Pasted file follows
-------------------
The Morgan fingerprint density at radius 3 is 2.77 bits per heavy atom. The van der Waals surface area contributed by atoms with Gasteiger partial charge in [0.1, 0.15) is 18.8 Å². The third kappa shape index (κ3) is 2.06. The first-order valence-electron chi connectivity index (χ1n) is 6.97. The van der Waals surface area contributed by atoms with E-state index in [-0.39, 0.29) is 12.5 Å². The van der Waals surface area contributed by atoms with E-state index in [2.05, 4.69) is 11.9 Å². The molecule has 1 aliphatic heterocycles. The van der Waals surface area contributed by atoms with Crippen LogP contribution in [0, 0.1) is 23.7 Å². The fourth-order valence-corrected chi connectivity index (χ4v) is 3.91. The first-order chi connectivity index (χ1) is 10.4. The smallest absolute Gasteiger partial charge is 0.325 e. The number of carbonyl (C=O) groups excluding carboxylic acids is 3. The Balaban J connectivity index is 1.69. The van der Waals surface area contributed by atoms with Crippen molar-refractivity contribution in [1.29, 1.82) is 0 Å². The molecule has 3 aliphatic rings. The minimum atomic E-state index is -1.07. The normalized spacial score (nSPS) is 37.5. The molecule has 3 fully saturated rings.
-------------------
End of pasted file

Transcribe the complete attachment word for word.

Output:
The Morgan fingerprint density at radius 3 is 2.77 bits per heavy atom. The van der Waals surface area contributed by atoms with Gasteiger partial charge in [0.1, 0.15) is 18.8 Å². The third kappa shape index (κ3) is 2.06. The first-order valence-electron chi connectivity index (χ1n) is 6.97. The van der Waals surface area contributed by atoms with E-state index in [-0.39, 0.29) is 12.5 Å². The van der Waals surface area contributed by atoms with E-state index in [2.05, 4.69) is 11.9 Å². The molecule has 1 aliphatic heterocycles. The van der Waals surface area contributed by atoms with Crippen LogP contribution in [0, 0.1) is 23.7 Å². The fourth-order valence-corrected chi connectivity index (χ4v) is 3.91. The first-order chi connectivity index (χ1) is 10.4. The smallest absolute Gasteiger partial charge is 0.325 e. The number of carbonyl (C=O) groups excluding carboxylic acids is 3. The Balaban J connectivity index is 1.69. The van der Waals surface area contributed by atoms with Crippen molar-refractivity contribution in [1.29, 1.82) is 0 Å². The molecule has 3 aliphatic rings. The minimum atomic E-state index is -1.07. The normalized spacial score (nSPS) is 37.5. The molecule has 3 fully saturated rings.